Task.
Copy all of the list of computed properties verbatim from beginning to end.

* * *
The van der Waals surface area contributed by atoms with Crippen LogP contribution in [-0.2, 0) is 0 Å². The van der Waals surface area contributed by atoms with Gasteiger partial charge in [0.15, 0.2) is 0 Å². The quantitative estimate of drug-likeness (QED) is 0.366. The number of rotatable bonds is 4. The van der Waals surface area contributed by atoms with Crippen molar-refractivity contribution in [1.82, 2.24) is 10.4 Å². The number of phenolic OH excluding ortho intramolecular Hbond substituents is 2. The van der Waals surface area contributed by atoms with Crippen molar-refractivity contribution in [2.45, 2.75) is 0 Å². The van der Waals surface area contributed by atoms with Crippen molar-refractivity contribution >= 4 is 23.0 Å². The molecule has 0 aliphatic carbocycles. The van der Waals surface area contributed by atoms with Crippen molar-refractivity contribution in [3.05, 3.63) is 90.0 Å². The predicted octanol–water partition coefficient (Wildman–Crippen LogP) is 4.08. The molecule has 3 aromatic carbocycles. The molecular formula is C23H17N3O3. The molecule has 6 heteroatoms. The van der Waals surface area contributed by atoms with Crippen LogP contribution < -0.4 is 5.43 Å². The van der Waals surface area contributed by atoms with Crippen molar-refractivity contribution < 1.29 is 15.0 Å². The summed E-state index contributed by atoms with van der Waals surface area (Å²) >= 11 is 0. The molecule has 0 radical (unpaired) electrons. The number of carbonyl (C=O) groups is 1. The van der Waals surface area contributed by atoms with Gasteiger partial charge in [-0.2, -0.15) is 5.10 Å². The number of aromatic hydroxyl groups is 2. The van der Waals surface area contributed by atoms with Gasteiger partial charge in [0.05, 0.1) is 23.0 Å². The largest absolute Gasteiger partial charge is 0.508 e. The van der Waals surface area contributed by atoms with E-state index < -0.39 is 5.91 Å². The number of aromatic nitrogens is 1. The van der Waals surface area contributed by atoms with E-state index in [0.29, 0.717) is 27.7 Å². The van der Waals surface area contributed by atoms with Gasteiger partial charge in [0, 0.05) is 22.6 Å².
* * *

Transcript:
The van der Waals surface area contributed by atoms with Crippen LogP contribution in [-0.2, 0) is 0 Å². The van der Waals surface area contributed by atoms with Gasteiger partial charge in [0.15, 0.2) is 0 Å². The quantitative estimate of drug-likeness (QED) is 0.366. The number of rotatable bonds is 4. The van der Waals surface area contributed by atoms with Crippen molar-refractivity contribution in [1.82, 2.24) is 10.4 Å². The number of phenolic OH excluding ortho intramolecular Hbond substituents is 2. The van der Waals surface area contributed by atoms with Crippen molar-refractivity contribution in [2.45, 2.75) is 0 Å². The van der Waals surface area contributed by atoms with Crippen molar-refractivity contribution >= 4 is 23.0 Å². The molecule has 0 aliphatic carbocycles. The van der Waals surface area contributed by atoms with Crippen molar-refractivity contribution in [3.05, 3.63) is 90.0 Å². The predicted octanol–water partition coefficient (Wildman–Crippen LogP) is 4.08. The molecule has 3 aromatic carbocycles. The molecular formula is C23H17N3O3. The molecule has 6 heteroatoms. The van der Waals surface area contributed by atoms with Crippen LogP contribution < -0.4 is 5.43 Å². The van der Waals surface area contributed by atoms with Crippen molar-refractivity contribution < 1.29 is 15.0 Å². The summed E-state index contributed by atoms with van der Waals surface area (Å²) >= 11 is 0. The molecule has 0 radical (unpaired) electrons. The number of carbonyl (C=O) groups is 1. The van der Waals surface area contributed by atoms with Gasteiger partial charge in [-0.2, -0.15) is 5.10 Å². The number of aromatic hydroxyl groups is 2. The van der Waals surface area contributed by atoms with Gasteiger partial charge in [0.05, 0.1) is 23.0 Å². The largest absolute Gasteiger partial charge is 0.508 e. The van der Waals surface area contributed by atoms with E-state index < -0.39 is 5.91 Å². The number of aromatic nitrogens is 1. The van der Waals surface area contributed by atoms with E-state index in [0.29, 0.717) is 27.7 Å². The van der Waals surface area contributed by atoms with Gasteiger partial charge in [0, 0.05) is 22.6 Å².